Inside you may be thinking, “Ugh, I can never get back these wasted minutes of listening to this dumbass,” but outwardly you appear as cool as gelato. Uncle Frank thinks you’re the embodiment of the perfect female, because “women should be seen and not heard,” and you’ve succeeded in avoiding a family fight.

2. Jackrabbit visits: The longer you are in proximity to toxic relatives, the more likely you will revert back to a twelve-year-old. Keep the visits lightening short. If you’re attached, blame the late arrival or early departure on your SO. “I lost at rock-paper-scissors, so we have to do dinner at her folk’s house.”

If by some stroke of hell, you must spend days with the offending party, for dyslexic Dog’s sake, stay at a hotel. Broke? Sleep in a tent in the backyard and tell them you’re training for a wilderness survival expedition.

3. Channel Tony Robbins: Nobody likes a braggart. You know, the one who can’t seem to say enough great things about herself and her life; where nothing ever seems to go wrong for her and when it does, it’s never her fault. I used to get off on specifically pointing out the braggart’s failures or weaknesses, but now I give as much as I get. I pretend I’ve just taken a hit of speed and I become everything I hate in an optimist: My voice raises two notches and I become effusive. “That is so amazing! Really?! If anyone deserves it, it’s you. Faaabulous! You go, girl!”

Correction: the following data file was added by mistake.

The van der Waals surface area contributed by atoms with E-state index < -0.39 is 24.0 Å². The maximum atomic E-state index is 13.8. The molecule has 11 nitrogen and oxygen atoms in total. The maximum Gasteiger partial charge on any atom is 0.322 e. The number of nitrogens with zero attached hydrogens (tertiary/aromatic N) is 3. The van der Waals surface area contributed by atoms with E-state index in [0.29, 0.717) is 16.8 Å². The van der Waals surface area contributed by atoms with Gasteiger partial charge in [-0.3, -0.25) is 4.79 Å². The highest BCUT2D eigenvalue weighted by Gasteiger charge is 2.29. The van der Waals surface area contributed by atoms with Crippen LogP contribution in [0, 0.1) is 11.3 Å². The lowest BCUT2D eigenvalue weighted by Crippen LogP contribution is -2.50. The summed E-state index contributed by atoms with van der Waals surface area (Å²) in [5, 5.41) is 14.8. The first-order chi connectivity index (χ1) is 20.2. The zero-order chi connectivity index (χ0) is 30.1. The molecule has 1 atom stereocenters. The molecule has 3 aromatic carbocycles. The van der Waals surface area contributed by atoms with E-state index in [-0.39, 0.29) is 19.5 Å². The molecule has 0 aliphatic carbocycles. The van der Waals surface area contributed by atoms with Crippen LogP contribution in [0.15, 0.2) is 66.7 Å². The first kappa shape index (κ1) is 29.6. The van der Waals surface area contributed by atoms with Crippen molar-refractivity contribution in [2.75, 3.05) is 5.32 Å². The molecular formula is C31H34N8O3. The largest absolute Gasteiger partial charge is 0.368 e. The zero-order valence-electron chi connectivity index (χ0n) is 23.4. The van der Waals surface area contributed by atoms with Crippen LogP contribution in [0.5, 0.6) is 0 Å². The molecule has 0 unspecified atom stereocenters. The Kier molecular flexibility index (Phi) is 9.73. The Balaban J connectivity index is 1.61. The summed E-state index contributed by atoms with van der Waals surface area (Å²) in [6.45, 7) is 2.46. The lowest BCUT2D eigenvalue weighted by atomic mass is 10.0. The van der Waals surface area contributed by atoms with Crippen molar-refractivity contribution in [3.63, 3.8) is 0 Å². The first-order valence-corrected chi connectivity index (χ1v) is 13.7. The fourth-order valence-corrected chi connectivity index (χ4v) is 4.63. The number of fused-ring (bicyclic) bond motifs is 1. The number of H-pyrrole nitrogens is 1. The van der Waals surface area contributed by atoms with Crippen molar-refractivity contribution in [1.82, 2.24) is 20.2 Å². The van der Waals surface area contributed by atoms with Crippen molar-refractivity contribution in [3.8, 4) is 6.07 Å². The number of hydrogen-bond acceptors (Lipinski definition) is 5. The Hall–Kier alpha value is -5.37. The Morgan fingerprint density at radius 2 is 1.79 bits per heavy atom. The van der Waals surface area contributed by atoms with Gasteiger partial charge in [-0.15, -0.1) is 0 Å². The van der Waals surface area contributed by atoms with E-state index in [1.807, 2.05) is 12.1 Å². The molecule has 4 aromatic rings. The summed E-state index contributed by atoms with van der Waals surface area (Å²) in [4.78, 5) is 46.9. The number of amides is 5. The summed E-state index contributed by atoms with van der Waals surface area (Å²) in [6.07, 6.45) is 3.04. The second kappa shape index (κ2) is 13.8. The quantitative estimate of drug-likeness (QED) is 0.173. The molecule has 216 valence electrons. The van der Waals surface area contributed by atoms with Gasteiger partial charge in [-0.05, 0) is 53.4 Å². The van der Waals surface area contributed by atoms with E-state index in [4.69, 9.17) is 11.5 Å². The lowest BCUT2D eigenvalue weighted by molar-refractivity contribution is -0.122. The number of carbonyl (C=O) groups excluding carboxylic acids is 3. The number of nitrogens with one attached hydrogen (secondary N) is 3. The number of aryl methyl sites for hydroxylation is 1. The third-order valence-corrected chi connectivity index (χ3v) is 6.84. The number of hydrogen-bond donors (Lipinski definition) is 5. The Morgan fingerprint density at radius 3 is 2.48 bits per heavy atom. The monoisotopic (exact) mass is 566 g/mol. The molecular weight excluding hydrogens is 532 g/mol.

Remember, the person who brags the most usually has the lowest self-esteem. Revel in your ability to have your feet firmly planted in stone-cold sober reality, and delight in knowing that others don’t want to slap that smug egotism right outta you.

4. Remember, it’s all grist for the mill: There’s a saying among writers, “Careful or you’ll wind up in my novel.” What this means is writers get their revenge through their words. You screw me over, and I will get you back as the entire world reads about it. Thinly disguised, of course. Take a Gorillas in the Mist approach and simply observe.